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Report: Fraudulent Security Credentials Prop Up 'Fake' CISOs and Security Leaders

A new report released by Cybersixgill highlights how some individuals are finding illegal shortcuts to certifications on the dark web. These shortcuts include everything from fake diplomas to cheating services with a “guarantee” of bypassing the proctor and receiving the certification.


Making matters worse, with a global cyber workforce gap already at 3.4 million, employers are desperately searching for qualified candidates to help secure their organizations, and threat actors know this. Cybercriminals are doing what they do best – tracking the industry’s trends and exploiting its weak spots. If these highly regarded cyber certifications are going to maintain legitimacy, it’s time for certification organizations to bolster their own cyber posture and handle any suspicious activity extremely carefully.

Casey Marks

Casey Marks, Chief Qualifications Officer at (ISC)² shared his thoughts on the risks associated with these phony certifications and what certifying bodies should be doing to ensure the credibility of their exams in the wake of these scams. "Fraudulent certifications and certificates erode confidence and diminish the credibility and reputation of the certified professional and profession at large. In addition to certification bodies and educational providers' loss of intellectual property, misrepresentation of certification status leads to severe financial costs and damage to both employers and technology providers. Certifications are not measures of competency assurance without adherence to strict compliance to requirements, as established by accreditation, that fairly, reliably and validly measure necessary knowledge, skills and ability to create a standard for competence.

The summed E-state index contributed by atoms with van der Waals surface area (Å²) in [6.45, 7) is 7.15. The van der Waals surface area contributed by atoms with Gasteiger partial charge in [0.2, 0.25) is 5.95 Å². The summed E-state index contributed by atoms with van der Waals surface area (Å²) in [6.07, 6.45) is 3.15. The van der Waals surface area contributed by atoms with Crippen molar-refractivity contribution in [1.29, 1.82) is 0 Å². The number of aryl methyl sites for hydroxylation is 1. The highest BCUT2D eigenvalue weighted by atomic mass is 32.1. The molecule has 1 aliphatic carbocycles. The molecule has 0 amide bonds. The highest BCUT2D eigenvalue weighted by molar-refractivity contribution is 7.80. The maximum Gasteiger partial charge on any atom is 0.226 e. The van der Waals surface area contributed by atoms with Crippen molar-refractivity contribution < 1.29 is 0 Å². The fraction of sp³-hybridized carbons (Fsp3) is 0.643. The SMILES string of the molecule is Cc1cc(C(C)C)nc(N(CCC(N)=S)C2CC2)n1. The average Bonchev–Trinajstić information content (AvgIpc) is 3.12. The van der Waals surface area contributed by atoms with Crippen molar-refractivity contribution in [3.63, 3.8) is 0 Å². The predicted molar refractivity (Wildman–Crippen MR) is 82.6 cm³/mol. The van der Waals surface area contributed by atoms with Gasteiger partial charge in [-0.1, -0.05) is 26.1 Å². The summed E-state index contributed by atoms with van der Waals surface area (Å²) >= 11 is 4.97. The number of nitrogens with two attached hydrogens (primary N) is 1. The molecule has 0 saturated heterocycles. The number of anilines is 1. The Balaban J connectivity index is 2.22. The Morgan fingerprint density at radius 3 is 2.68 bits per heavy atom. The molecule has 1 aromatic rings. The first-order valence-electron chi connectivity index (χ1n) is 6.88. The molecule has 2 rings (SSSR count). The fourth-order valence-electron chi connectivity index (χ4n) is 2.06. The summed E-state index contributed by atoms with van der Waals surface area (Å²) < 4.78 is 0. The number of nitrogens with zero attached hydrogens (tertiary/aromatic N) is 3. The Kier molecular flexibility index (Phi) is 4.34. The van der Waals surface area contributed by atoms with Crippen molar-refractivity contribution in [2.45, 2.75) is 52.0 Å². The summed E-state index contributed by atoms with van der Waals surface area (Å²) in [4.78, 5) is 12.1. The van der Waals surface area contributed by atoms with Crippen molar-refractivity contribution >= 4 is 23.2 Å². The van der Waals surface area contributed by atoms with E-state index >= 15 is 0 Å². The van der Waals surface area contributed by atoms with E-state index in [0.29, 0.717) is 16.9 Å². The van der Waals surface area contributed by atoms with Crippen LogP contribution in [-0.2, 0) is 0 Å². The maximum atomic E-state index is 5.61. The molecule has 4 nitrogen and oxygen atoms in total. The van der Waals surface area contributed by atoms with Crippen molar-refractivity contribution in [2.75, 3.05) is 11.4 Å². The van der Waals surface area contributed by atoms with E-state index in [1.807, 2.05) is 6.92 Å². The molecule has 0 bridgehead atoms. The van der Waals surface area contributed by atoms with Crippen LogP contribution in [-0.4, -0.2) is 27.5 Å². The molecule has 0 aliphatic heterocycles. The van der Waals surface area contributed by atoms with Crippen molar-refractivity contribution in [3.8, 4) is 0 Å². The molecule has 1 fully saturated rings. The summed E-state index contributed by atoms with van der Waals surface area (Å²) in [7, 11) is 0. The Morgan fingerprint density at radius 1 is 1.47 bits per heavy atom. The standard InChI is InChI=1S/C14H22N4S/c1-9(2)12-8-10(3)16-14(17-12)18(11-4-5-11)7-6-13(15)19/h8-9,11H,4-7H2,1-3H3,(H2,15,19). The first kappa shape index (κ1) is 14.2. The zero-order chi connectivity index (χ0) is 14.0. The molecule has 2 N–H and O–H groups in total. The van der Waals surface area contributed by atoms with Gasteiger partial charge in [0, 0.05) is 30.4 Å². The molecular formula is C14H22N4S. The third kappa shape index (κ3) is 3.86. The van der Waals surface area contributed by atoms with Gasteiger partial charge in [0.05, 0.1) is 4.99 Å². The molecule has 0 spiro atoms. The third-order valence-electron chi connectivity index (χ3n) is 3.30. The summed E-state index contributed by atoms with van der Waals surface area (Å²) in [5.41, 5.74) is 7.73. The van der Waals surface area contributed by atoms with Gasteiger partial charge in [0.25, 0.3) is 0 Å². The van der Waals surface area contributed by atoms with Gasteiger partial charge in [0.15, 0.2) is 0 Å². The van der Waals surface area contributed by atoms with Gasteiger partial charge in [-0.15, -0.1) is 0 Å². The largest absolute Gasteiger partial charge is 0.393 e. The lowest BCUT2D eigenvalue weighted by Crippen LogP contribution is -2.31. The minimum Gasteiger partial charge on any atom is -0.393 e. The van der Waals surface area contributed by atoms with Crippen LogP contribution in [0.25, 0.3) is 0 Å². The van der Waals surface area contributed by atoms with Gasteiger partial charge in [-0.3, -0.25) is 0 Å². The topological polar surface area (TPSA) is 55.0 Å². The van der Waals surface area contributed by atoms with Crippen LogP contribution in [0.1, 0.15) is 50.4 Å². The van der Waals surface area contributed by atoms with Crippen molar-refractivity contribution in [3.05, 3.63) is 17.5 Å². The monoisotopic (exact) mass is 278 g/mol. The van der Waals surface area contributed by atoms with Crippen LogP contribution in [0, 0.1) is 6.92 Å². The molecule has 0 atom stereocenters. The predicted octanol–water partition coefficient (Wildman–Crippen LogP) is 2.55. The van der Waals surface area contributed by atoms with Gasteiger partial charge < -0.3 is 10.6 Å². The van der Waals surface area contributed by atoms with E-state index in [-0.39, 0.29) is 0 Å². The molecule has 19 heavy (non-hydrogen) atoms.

To ensure a high level of integrity, certification providers must enforce stringent security posture – especially when evaluating candidates' testing environments, whether it be center-based or online. At (ISC)², we have conducted two extensive piloting tests for online-proctored exams. What have we found? Currently, the online environment is not conducive to security standards as it can allow for cheating services and unethical behaviors. Unfortunately, individuals are taking advantage of the environment – but it is another validating point that certification providers need to level up regarding the security posture of their exams and testing centers.

Employers need to exercise due diligence when it comes to hiring candidates. For example, employers should always validate the current certification status and verify the candidate's skills and knowledge ahead of employment. Employers should go directly to a certification body's website to verify the current certification status. Alternately, some certification bodies issue "badges" which contain evergreen information regarding certification information for the individual. The cautionary note is that employers should never rely on a candidate provided "certification/certificate" as a valid statement of current status.

At (ISC)², we are constantly monitoring and testing the environment, as well as providing an ethical evaluation of suspicious and fraudulent activity; when we do see something, action is taken. Suppose a candidate joins an organization with a bogus certification. In that case, it can be a critical concern as it can allow the imposter access to sensitive information, endangers contracts and provides risks to security clearances. Additionally, it tarnishes the reputation of those in the field who have taken ample time to obtain their accredited certifications."


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